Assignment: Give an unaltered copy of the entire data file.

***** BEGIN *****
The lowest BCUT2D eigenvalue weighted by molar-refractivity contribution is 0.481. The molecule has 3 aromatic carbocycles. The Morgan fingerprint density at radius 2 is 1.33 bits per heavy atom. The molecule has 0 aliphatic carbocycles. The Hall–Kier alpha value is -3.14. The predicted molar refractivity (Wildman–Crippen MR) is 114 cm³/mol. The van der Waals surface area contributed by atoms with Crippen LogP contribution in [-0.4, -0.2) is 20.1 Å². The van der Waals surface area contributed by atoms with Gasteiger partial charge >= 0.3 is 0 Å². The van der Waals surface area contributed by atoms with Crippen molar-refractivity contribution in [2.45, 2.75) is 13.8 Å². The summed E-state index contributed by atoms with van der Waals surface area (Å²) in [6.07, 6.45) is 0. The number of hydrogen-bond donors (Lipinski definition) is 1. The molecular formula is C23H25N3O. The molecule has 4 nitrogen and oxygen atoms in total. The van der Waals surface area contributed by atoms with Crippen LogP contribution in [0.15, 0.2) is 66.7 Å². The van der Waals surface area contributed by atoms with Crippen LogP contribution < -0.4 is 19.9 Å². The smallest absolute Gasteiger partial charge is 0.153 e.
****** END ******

The lowest BCUT2D eigenvalue weighted by molar-refractivity contribution is 0.481. The molecule has 3 aromatic carbocycles. The Morgan fingerprint density at radius 2 is 1.33 bits per heavy atom. The molecule has 0 aliphatic carbocycles. The Hall–Kier alpha value is -3.14. The predicted molar refractivity (Wildman–Crippen MR) is 114 cm³/mol. The van der Waals surface area contributed by atoms with Crippen LogP contribution in [-0.4, -0.2) is 20.1 Å². The van der Waals surface area contributed by atoms with Gasteiger partial charge >= 0.3 is 0 Å². The van der Waals surface area contributed by atoms with Crippen molar-refractivity contribution in [2.45, 2.75) is 13.8 Å². The summed E-state index contributed by atoms with van der Waals surface area (Å²) in [6.07, 6.45) is 0. The number of hydrogen-bond donors (Lipinski definition) is 1. The molecular formula is C23H25N3O. The molecule has 4 nitrogen and oxygen atoms in total. The van der Waals surface area contributed by atoms with Crippen LogP contribution in [0.15, 0.2) is 66.7 Å². The van der Waals surface area contributed by atoms with Crippen LogP contribution < -0.4 is 19.9 Å². The smallest absolute Gasteiger partial charge is 0.153 e.